Ants view the soft, fleshy bodies of termites as a tasty treat packed with protein. In large enough numbers, ants have even been known to obliterate termite colonies, making the use of harmful pesticides unnecessary. This is great news if you don't mind having a lot of ants around. Most people don't like any insects around, however, so they have exterminators deal with ants, termites and beetles. Others may not mind ants, but may confuse them with termites because of their similar anatomy and call the exterminator anyway.
Ants as Pest Control
If you discover termites in your home that happen to be living near an ant colony, there is certainly nothing wrong with letting nature take its course. It is important to understand, however, that ants may not be an effective substitute for alternative termite controls. Ants have long viewed termites as a food source, so termites have adapted to make themselves more difficult to eat. Some termite larvae become soldiers, growing large mandibles they use to fight off attacks from ants and other predators. These termites will fight to the death, willingly sacrificing themselves for the colony. Termites also build their colonies by creating small tubes and tunnels. These tubes are often too small for ants. While ants can seriously damage a termite colony, there is no guarantee that they will be able to completely eliminate the termites.
Anatomy of Termites and Ants
When attempting DIY pest control, it's important to know which insect you are dealing with. You may, for instance, find carpenter ants unpleasant, but termites are a much more serious problem. Flying ants and flying termites, referred to as "swarmers," look extremely similar. There are three clues that will help you tell them apart: Termites have four wings, all of which are the same length. Ants, too, have four wings, but the back wings are shorter than the front wings. Termites have straight bodies, while ants have a clear narrowing of the abdomen, much like a waistline. The antennae will also give termites away: Ants have bent, or elbowed, antennae, while termite antennae are straight.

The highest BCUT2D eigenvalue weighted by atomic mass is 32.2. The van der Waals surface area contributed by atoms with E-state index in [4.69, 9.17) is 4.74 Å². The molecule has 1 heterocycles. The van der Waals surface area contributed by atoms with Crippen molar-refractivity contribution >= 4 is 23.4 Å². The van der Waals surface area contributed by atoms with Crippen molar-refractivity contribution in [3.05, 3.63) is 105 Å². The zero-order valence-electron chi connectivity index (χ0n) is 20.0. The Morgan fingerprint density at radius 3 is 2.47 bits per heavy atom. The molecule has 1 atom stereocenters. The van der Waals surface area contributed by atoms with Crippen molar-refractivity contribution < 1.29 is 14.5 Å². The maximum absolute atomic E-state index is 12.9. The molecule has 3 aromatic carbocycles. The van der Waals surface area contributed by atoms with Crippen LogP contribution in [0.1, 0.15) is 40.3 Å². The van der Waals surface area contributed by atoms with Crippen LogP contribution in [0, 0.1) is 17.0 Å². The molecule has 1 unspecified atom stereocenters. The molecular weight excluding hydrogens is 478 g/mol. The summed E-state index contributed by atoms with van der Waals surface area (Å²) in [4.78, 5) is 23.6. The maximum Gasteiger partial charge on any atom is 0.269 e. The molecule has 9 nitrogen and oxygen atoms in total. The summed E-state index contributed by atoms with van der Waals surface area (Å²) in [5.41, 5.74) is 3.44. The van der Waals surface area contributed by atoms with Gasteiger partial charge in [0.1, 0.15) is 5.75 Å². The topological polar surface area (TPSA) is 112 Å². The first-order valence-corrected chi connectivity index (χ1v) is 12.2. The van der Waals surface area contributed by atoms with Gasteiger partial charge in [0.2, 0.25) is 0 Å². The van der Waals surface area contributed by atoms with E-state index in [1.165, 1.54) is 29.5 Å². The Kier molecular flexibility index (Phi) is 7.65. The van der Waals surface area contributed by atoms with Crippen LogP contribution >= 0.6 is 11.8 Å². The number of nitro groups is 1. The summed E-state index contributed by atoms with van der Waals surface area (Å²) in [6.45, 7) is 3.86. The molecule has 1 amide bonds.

In nature, ants and termites are often found living close to each other. Termites and carpenter ants both like wood, but for different reasons. Termites eat the wood, but carpenter ants do not. Instead, they burrow into wood to lay eggs. When the eggs hatch, the young ants will leave their wooden nest to create an ant colony and feed. Other ant species simply prefer to nest in rotting wood such as logs, telephone poles and landscaping timbers. Even though they live in some of the same places, termites are destructive, while ants are generally considered more of a nuisance.